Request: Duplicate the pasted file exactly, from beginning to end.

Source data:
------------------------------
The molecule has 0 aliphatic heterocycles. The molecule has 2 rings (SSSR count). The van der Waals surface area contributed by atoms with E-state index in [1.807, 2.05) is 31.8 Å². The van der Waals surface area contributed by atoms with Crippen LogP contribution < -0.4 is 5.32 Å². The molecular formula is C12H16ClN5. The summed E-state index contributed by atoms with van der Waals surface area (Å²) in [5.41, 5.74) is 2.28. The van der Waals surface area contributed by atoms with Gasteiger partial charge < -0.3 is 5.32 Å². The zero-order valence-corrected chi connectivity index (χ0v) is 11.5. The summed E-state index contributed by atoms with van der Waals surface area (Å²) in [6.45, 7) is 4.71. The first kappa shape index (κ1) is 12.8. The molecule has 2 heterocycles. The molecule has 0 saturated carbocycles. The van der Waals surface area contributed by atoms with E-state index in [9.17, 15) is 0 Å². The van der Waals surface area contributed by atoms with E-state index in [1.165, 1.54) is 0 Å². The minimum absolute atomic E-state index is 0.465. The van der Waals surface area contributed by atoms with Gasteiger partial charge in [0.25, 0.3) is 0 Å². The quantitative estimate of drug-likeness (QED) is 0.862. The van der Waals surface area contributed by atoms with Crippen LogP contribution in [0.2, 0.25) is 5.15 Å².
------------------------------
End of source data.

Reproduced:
The molecule has 0 aliphatic heterocycles. The molecule has 2 rings (SSSR count). The van der Waals surface area contributed by atoms with E-state index in [1.807, 2.05) is 31.8 Å². The van der Waals surface area contributed by atoms with Crippen LogP contribution < -0.4 is 5.32 Å². The molecular formula is C12H16ClN5. The summed E-state index contributed by atoms with van der Waals surface area (Å²) in [5.41, 5.74) is 2.28. The van der Waals surface area contributed by atoms with Gasteiger partial charge < -0.3 is 5.32 Å². The zero-order valence-corrected chi connectivity index (χ0v) is 11.5. The summed E-state index contributed by atoms with van der Waals surface area (Å²) in [6.45, 7) is 4.71. The first kappa shape index (κ1) is 12.8. The molecule has 2 heterocycles. The molecule has 0 saturated carbocycles. The van der Waals surface area contributed by atoms with E-state index in [9.17, 15) is 0 Å². The van der Waals surface area contributed by atoms with E-state index in [1.165, 1.54) is 0 Å². The minimum absolute atomic E-state index is 0.465. The van der Waals surface area contributed by atoms with Gasteiger partial charge in [0.25, 0.3) is 0 Å². The quantitative estimate of drug-likeness (QED) is 0.862. The van der Waals surface area contributed by atoms with Crippen LogP contribution in [0.2, 0.25) is 5.15 Å².